(4) Equity Impacts by Chilean Student Activists on Higher Education in Chile

Research Question: To what extent did Chilean Student Activism among the movements in 2006 & 2011 further social equity in Chilean Higher Education?

Thesis Moment: According to experts at the OECD, social inequality is widespread throughout Chile (GINI Index > 0.5). A “social imaginary” exists in the sense that while education is perceived as the means to a better life and a more equitable society, the current neoliberal education system doesn’t seem to change student’s economic situations – instead, it seems that the current system continues current inequalities. Neoliberal education derives itself from a market based approach to education – by using a voucher system to pay for public, private, etc. schools, it was thought that through competition between schools for students/voucher money, schools would have to improve. It’s a more laissez-faire approach to education. While it did create more access to schools – higher education in particular – it didn’t necessarily create the equity that was desired. So protests occurred in 2006 and 2011 to combat inequalities. I am going to show that, while protests called for greater reform, their short term effect has only been moderately successful – and we can judge this by the current state today.

Road Mapping:

I have to have some basis for understanding previous inequalities that happen pre-2006 – in this, I will establish a baseline of what the government has tried to do to combat inequality – I will use this as a context for a counterargument to the extent of protestors as the only agents of change – how government willingness to change limits the extent of protestors. I will also use this for a persuasive counterargument to their counterargument, saying something along the lines of how increasing access != greater equity for all. I think it would be wise to bring up something regarding protestors’ perception of the lack of action on the behalf of the government as cause for protest.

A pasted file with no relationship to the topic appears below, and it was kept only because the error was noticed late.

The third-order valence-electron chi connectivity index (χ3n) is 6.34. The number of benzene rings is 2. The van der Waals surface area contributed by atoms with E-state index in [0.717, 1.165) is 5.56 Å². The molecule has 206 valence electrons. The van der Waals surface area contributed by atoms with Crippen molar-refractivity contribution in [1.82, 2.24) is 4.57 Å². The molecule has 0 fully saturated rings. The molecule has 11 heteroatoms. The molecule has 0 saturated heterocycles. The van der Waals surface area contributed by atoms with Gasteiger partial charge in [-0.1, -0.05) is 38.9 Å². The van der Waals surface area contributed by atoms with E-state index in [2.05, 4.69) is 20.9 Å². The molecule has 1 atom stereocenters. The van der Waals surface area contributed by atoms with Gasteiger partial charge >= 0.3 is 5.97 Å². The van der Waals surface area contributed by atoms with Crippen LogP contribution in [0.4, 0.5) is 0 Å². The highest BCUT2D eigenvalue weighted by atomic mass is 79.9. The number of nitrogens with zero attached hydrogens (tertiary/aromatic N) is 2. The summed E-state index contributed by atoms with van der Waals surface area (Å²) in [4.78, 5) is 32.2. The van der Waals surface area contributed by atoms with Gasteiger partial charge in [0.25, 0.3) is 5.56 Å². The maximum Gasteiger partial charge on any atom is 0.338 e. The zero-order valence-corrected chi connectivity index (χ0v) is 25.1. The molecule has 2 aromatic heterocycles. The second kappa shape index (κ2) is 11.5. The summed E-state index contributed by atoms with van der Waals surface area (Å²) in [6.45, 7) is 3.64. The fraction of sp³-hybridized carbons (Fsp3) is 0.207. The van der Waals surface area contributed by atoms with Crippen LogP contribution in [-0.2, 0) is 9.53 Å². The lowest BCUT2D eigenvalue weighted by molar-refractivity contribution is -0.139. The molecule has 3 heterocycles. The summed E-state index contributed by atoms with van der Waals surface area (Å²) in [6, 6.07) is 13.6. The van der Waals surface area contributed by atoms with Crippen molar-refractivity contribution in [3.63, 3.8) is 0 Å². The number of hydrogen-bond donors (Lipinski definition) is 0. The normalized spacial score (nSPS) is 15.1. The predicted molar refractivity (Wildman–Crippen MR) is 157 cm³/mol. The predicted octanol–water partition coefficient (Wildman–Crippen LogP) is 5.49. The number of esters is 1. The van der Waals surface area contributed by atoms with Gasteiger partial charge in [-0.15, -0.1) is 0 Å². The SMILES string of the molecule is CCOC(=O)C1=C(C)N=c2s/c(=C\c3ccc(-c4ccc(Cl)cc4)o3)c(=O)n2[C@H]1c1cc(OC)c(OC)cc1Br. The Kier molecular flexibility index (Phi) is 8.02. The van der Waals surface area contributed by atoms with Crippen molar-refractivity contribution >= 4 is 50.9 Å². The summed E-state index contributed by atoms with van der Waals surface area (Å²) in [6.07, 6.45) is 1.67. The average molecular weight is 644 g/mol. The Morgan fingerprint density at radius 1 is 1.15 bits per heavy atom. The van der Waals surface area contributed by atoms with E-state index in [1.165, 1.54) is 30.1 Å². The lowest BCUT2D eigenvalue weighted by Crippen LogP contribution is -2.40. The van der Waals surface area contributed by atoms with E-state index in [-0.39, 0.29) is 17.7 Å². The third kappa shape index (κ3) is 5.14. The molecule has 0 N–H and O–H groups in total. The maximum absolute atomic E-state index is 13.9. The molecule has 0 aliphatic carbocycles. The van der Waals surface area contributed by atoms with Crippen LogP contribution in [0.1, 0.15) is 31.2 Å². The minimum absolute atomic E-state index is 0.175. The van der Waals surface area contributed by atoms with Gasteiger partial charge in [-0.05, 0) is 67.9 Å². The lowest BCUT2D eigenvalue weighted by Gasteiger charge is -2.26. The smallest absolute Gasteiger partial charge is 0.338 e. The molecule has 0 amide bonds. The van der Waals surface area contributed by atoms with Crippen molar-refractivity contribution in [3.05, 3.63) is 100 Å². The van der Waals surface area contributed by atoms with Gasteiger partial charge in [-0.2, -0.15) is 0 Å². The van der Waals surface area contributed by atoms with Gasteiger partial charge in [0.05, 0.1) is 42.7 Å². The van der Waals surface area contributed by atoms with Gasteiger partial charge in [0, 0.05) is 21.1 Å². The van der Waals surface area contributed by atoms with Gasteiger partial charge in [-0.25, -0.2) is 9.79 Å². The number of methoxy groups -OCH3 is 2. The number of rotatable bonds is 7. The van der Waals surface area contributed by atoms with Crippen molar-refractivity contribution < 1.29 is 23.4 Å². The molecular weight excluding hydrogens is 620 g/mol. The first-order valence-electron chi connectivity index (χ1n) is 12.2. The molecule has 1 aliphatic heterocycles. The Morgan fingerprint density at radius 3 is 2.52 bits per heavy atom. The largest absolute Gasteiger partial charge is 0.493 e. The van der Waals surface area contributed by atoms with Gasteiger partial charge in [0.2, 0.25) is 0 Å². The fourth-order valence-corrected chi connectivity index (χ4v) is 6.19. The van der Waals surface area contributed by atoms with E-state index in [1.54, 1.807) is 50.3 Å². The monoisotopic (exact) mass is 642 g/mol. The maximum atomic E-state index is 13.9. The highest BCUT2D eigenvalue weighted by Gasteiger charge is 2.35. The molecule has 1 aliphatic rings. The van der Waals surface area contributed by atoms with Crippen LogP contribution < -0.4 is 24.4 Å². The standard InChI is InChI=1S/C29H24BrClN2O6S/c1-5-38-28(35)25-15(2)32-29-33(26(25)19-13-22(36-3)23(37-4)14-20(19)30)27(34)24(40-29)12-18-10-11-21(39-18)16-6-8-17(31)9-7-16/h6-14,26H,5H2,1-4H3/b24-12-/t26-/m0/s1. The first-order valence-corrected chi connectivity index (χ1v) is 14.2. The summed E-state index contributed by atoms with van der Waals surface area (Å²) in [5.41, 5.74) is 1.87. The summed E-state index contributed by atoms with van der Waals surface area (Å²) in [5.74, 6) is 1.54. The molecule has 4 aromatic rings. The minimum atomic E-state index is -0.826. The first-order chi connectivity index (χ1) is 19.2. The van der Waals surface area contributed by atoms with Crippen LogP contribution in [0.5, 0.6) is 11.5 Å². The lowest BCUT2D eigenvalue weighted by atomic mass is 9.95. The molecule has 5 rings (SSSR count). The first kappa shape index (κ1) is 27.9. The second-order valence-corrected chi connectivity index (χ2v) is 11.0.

Further – I will need to argue how 2006’s protests didn’t do that much for higher education – besides the elimination of the PSU, and some transportation tickets… but that it set the stage for the 2011 protests, that focused more on higher ed. Though I can say something nuanced about how 2006 was a high schooler’s revolt – and how those high schoolers became uni students.

2011 – I need to contextualize the movement – what people were asking for – speak about student loans, tuition costs, first generation students, for-profit colleges, etc… Speak about how not all goals were met through this protest. But then maybe I can argue that in subsequent protests (i.e. not those in 2006, 2011), activists then achieved what they wanted – which allows me to suggest that 2006 and 2011 didn’t do all that much to help higher education equity. However, as a broader view, it was a significant part of the social consciousness, and that is something that must be considered.

I need to analyze post-2011 social conditions in Chile – how some new, wonderful things may or may not have resulted from those specific protests… just because new legislation came out recently doesn’t entirely mean the 2006, 2011 protests directly affected its creation. That is a nuance that I want to argue.

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